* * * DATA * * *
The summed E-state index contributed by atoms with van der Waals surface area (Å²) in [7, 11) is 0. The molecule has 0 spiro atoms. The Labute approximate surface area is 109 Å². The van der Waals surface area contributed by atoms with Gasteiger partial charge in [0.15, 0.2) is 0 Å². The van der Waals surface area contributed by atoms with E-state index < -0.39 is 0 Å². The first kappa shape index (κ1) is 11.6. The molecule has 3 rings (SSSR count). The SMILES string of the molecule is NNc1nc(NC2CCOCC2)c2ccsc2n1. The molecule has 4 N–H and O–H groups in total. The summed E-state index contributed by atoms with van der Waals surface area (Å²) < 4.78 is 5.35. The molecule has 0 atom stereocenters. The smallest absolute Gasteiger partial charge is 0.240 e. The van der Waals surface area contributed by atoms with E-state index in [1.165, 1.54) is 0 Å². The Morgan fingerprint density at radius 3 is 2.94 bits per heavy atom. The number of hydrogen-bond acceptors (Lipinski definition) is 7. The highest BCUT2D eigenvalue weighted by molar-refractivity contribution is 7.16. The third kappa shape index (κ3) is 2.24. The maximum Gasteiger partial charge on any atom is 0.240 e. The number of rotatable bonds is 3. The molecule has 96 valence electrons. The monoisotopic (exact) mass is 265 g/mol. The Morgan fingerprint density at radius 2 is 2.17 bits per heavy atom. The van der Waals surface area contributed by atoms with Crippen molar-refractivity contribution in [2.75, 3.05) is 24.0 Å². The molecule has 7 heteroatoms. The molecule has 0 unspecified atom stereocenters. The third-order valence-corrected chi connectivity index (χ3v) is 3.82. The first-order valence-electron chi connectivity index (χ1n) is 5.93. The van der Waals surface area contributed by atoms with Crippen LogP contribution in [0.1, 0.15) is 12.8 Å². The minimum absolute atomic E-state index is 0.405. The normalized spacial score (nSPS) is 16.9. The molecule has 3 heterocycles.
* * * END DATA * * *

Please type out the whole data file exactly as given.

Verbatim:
The summed E-state index contributed by atoms with van der Waals surface area (Å²) in [7, 11) is 0. The molecule has 0 spiro atoms. The Labute approximate surface area is 109 Å². The van der Waals surface area contributed by atoms with Gasteiger partial charge in [0.15, 0.2) is 0 Å². The van der Waals surface area contributed by atoms with E-state index < -0.39 is 0 Å². The first kappa shape index (κ1) is 11.6. The molecule has 3 rings (SSSR count). The SMILES string of the molecule is NNc1nc(NC2CCOCC2)c2ccsc2n1. The molecule has 4 N–H and O–H groups in total. The summed E-state index contributed by atoms with van der Waals surface area (Å²) < 4.78 is 5.35. The molecule has 0 atom stereocenters. The smallest absolute Gasteiger partial charge is 0.240 e. The van der Waals surface area contributed by atoms with E-state index in [1.165, 1.54) is 0 Å². The Morgan fingerprint density at radius 3 is 2.94 bits per heavy atom. The number of hydrogen-bond acceptors (Lipinski definition) is 7. The highest BCUT2D eigenvalue weighted by molar-refractivity contribution is 7.16. The third kappa shape index (κ3) is 2.24. The maximum Gasteiger partial charge on any atom is 0.240 e. The number of rotatable bonds is 3. The molecule has 96 valence electrons. The monoisotopic (exact) mass is 265 g/mol. The Morgan fingerprint density at radius 2 is 2.17 bits per heavy atom. The van der Waals surface area contributed by atoms with Crippen molar-refractivity contribution in [2.75, 3.05) is 24.0 Å². The molecule has 7 heteroatoms. The molecule has 0 unspecified atom stereocenters. The third-order valence-corrected chi connectivity index (χ3v) is 3.82. The first-order valence-electron chi connectivity index (χ1n) is 5.93. The van der Waals surface area contributed by atoms with Crippen LogP contribution in [0.1, 0.15) is 12.8 Å². The minimum absolute atomic E-state index is 0.405. The normalized spacial score (nSPS) is 16.9. The molecule has 3 heterocycles.